PMI South Asia

Powering the Project Economy and the Future of Work

As president and CEO of PMI, Sunil Prashara is the lead advocate for PMI’s global organization, serving more than three million professionals working in nearly every country of the world. His primary responsibility is to implement PMI’s global strategic plan with a priority on strategic focus, customer centricity, and organizational agility.

 In his opening address at the Common Ground Symposium 2020, Sunil Prashara painted a picture of the ‘new realities’, how organizations and professionals must prepare for the Project Economy, and the programs, certifications, and toolsets that PMI has launched to meet the new demands.

 Project managers in the new reality will be integrating artificial intelligence (AI) and automation in projects, adopting different ways of working, and developing ‘power skills’ such as collaboration, leadership, business understanding, agility, inclusiveness, and an innovative mindset.

 Organizations and individuals in this new reality will need to be visionaries who can anticipate society’s needs, and deliver projects to make a difference. He called out the young entrepreneurs from India who made it to PMI’s Future 50 list of promising talent from around the world — Rajesh Nalla of Techimax IT Services; Vidhya Abhijith, PMP, of Codewave; and Vihari Kanukollu of UrbanKissan.

 To illustrate how projects are driving change around the world, Mr. Prashara spoke about some of the projects that are part of PMI’s ‘most influential projects of 2020.’ These include the Nightingale Hospitals in the UK, COVID-19 vaccine projects, and the Sardar Patel Stadium in Ahmedabad that is the largest cricket stadium in the world.

 Various factors are impacting the nature of projects and our ways of working, such as AI and other digital technologies, global warming, the decline in oil prices and the rise of renewables, and population increase in certain parts of the world. For instance, Africa is undergoing a ‘youthquake’ with 75 percent of the population under 25 years of age, which is leading to an increa se in the demand for infrastructure.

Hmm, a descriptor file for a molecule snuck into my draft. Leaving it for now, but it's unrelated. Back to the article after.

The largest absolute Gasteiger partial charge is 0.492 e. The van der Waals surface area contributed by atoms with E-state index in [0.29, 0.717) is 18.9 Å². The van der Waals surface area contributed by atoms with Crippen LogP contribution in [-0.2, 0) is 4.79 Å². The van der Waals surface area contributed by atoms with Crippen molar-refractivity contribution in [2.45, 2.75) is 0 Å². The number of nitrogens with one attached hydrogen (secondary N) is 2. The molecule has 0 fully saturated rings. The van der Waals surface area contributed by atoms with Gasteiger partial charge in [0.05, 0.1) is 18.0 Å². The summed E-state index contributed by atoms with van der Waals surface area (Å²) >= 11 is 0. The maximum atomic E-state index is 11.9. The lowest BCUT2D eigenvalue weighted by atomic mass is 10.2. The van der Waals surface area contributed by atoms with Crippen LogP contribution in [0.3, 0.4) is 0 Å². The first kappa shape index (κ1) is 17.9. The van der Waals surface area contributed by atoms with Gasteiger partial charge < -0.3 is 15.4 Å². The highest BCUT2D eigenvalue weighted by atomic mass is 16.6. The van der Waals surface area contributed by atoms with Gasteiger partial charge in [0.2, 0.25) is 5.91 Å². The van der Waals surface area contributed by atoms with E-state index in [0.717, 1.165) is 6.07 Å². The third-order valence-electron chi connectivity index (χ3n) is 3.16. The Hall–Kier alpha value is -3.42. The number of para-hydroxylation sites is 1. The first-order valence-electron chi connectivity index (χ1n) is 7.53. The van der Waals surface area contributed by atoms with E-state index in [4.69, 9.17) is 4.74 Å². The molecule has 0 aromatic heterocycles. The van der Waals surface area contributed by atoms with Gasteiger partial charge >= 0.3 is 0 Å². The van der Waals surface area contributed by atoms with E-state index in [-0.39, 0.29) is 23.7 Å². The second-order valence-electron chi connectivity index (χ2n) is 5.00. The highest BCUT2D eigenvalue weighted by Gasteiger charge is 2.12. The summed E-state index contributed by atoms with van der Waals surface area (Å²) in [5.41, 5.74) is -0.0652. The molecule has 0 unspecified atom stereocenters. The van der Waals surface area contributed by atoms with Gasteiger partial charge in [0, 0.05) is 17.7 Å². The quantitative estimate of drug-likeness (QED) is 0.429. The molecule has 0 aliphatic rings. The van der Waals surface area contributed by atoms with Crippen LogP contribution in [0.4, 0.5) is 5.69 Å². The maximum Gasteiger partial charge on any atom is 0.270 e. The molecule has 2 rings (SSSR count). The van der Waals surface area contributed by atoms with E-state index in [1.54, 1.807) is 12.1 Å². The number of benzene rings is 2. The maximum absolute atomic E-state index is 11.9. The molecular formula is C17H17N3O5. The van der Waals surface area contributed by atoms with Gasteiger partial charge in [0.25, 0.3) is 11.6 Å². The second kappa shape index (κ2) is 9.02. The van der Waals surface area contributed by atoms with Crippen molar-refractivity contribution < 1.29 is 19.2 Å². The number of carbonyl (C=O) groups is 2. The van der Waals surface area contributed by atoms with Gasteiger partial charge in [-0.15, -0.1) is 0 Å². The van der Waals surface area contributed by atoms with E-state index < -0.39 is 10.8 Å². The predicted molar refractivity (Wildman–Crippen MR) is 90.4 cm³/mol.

However, organizations waste 11.4 percent of investment due to poor project performance, and 67 percent of projects fail when organizations undervalue project management. To ensure greater project success, organizations must have reskilling programs to develop core project skills and power skills in its project talent, and become gymnastic organizations with agility and nimbleness.

 Among the new initiatives from PMI, he touched upon Wicked Problem Solving, which is a design thinking toolset; Disciplined Agile™, a toolkit that brings together agile, lean and other techniques for agile project delivery; and Citizen Development, which brings together a low-code/ no-code platform for software projects, resources, and certifications.
● Culture is the backbone of resilient organizations.
● To stem attrition, organizations must upskill and reskill their workforce and retain talent.
● Do not ignore power skills such as collaboration, business understanding, creative thinking, leadership, and project management skills.
● Combine technical skills and human skills to get work done in the future.
● Build gymnastic organizations that are nimble, responsive and agile, and yet follow structure, form, and governance.

Leadership in the New Reality

Kulmeet Bawa is the chief architect of SAP’s growth and innovation strategies for the Indian subcontinent. He is responsible for delivering bold transformations and exceptional SAP experiences to customers across the ecosystem, as well as guiding businesses in India, Bangladesh, and Sri Lanka to adopt a digital-first mindset.

In a conversation with Srini Srinivasan, Kulmeet Bawa shared his leadership philosophy, and his learnings and thoughts on how to build an organization culture and motivate people to work toward a vision.

He spoke about leading a team with a ‘shared vision,’ which is to envision a future for the organization and create an image of what is possible. Leaders can then use that vision or dream to galvanize teams and inspire them to work toward that common purpose. With this approach, teams will find a deeper meaning in their work, and realize that their work is much more than the sum total of mundane tasks. Instead, they are part of something larger than life, and contributing to the organization’s success.